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Source: Cartoon Network

WIRE Buzz: Miss Peregrine's Peculiar Children announces final book; Steven Universe PSA; Be My Eyes

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Oct 27, 2020, 4:01 PM EDT

The sixth and final book in the Miss Peregrine's Peculiar Children series has been announced. The beloved and best-selling series of novels from Ransom Riggs (which was adapted into a less-beloved film by Tim Burton) is coming to a close with the epicly titled The Desolations of the Devil's Acre.

The Desolations of Devil’s Acre was many years in the making,” Riggs said in a release. “I spent a decade in this world, building and tending to these characters, and it’s a bittersweet thing to finally bid them goodbye. I’m going to miss them. But I’ve tried to give them the send-off that they, and the readers who’ve stayed with me all this time, deserve.”

The series about a group of oddball kids and their headmaster (mixing macabre genre flavor with a format akin to the X-Men's Professor X) has gone big before, setting its peculiars against world-destroying forces time and time again. But now, well, it's time for them to take them on once again in an ultimate showdown: Caul and his army are back, resurrected from the Library of Souls. A prophecy and hope remains, but they've got to defend Devil's Acre against a force that seemingly can't be stopped.

The Desolations of Devil’s Acre hits bookstores on Feb. 23, 2021.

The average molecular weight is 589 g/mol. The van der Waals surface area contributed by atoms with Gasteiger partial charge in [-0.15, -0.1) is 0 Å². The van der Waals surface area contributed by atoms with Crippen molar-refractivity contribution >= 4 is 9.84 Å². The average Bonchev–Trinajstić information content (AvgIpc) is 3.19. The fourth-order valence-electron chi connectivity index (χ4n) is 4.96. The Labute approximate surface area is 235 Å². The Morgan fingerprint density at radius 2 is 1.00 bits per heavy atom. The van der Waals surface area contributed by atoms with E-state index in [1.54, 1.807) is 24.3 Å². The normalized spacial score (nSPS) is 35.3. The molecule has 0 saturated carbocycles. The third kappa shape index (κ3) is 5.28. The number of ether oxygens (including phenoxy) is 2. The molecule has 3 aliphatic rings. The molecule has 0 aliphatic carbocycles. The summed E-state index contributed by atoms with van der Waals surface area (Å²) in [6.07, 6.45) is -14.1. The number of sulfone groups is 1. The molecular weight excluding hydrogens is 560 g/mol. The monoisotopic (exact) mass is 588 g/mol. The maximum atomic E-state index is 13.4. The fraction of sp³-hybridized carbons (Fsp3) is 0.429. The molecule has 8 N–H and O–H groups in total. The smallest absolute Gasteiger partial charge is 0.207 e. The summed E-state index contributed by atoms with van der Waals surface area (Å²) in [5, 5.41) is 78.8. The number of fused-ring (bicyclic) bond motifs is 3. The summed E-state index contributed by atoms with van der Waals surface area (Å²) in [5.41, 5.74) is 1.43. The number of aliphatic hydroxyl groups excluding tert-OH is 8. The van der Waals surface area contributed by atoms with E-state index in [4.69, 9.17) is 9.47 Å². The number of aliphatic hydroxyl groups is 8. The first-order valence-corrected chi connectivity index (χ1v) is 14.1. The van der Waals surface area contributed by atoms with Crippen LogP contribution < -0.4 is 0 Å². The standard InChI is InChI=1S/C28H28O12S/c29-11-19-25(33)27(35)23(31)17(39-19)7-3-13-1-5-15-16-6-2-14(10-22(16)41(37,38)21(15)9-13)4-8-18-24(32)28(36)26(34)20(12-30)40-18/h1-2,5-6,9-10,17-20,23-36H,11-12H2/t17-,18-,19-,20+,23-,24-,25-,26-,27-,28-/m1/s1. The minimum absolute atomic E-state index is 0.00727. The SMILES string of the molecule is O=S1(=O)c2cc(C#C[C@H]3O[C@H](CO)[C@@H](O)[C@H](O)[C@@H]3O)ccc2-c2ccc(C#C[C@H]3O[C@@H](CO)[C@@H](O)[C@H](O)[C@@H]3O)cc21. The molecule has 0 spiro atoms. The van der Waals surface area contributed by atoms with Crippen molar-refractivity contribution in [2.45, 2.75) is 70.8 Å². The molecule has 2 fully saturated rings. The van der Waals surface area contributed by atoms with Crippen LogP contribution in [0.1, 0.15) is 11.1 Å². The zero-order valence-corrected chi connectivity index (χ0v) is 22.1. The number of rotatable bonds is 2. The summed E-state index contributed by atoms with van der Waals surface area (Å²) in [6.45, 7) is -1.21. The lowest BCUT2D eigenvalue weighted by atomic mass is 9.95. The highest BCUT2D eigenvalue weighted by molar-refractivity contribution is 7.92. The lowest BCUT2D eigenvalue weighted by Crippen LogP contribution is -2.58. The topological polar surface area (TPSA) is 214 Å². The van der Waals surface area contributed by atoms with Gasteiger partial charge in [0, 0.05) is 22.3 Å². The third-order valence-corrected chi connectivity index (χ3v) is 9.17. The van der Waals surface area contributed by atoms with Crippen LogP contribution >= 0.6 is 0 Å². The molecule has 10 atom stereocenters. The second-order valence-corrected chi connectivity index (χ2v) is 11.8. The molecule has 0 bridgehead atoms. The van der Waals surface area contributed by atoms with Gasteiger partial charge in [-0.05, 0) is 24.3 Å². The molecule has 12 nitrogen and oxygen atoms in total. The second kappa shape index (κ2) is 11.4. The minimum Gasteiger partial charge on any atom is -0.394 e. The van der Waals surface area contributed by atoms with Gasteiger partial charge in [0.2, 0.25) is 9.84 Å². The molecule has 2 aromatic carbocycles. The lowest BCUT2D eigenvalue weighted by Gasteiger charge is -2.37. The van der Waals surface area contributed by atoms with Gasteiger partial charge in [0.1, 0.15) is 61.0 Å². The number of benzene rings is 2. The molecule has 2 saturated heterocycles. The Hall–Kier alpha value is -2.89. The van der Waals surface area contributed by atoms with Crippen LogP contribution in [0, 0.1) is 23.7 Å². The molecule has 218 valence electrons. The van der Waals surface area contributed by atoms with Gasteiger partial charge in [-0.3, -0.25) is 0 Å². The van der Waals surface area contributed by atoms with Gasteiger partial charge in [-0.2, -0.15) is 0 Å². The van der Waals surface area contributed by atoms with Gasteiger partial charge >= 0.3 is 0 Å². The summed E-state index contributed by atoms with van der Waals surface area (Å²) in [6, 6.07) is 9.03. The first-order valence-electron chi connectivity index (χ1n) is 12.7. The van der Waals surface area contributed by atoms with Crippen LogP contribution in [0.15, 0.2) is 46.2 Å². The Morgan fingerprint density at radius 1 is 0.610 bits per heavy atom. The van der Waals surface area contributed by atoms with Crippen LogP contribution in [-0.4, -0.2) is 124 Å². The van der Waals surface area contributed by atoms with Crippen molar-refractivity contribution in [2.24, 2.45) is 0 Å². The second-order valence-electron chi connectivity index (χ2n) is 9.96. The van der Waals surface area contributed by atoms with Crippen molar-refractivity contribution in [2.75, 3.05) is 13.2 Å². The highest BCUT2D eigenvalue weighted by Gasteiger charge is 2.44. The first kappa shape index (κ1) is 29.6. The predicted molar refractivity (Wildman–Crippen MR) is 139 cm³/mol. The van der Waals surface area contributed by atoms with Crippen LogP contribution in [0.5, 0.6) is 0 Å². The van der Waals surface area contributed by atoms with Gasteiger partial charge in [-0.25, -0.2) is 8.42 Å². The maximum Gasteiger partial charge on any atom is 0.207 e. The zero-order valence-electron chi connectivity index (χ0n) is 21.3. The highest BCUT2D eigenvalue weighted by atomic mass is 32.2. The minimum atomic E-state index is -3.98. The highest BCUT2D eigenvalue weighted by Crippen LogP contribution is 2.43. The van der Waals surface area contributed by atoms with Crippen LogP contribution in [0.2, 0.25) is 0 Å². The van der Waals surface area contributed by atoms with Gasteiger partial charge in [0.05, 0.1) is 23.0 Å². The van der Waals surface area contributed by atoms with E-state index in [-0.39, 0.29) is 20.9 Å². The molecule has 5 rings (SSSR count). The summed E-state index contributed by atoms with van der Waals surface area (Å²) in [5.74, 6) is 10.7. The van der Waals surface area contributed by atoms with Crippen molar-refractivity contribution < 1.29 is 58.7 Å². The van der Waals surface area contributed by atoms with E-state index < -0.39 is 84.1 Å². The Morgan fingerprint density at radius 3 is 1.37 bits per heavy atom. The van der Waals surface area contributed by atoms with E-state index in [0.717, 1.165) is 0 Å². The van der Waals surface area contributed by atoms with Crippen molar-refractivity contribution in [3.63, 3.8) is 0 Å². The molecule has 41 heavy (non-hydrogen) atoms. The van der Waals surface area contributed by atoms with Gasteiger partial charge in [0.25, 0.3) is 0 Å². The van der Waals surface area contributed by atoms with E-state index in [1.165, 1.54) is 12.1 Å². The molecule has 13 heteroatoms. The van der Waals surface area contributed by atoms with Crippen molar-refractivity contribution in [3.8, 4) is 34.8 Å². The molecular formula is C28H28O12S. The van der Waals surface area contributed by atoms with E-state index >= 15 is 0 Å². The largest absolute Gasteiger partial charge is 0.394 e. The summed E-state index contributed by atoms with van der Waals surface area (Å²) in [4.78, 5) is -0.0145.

Steven Universe may be over, but that doesn't mean its Crystal Gems are done spreading the good word. In a new anti-racist PSA, Estelle's Garnet cautions some boys against racist behavior with the tagline "Don't Deny It, Defy It."

Creator Rebecca Sugar returned to write the PSA alongside Ian Jones-Quartey, which focuses on a kid telling two boys that "Black people can't marry white people." This will not stand when Garnet's around.

Check it out:

Developed as part of the Crystal Gems Speak Up initiative, this PSA is here to address and acknowledge racist attitudes, rather than ignoring them — all with the help of Dr. Kira Banks, Dr. Allen E. Lipscomb, and Deborah J. Johnson, PhD.

"Everyone messes up sometimes, but you've got to realize it hurts to deal with racism," a boy says in the clip. "And when people act like it's not real, it makes it feel even worse."

Expect more videos like this to come up as Cartoon Network continues to stand "behind anti-racism as part of our commitment to fostering inclusion and equity."


Finally, the team behind the low-budget creature feature hit Crawl has a new horror film on the way.

According to Deadline, producers Sam Raimi and Craig Flores are getting behind Be My Eyes, a horror film that's tapped Child's Play helmer Lars Klevberg and writers Jud Cremata and Jeff Buhler. The film is about a student that volunteers with an app to help blind people, taking anonymous video calls from those in need of assistance with various tasks. Then it all goes downhill when she gets a call from a woman being abducted.

It looks to be another limited scope horror film from the producing duo, with Klevberg lending even more expertise.

No word on when Be My Eyes will start production.

 

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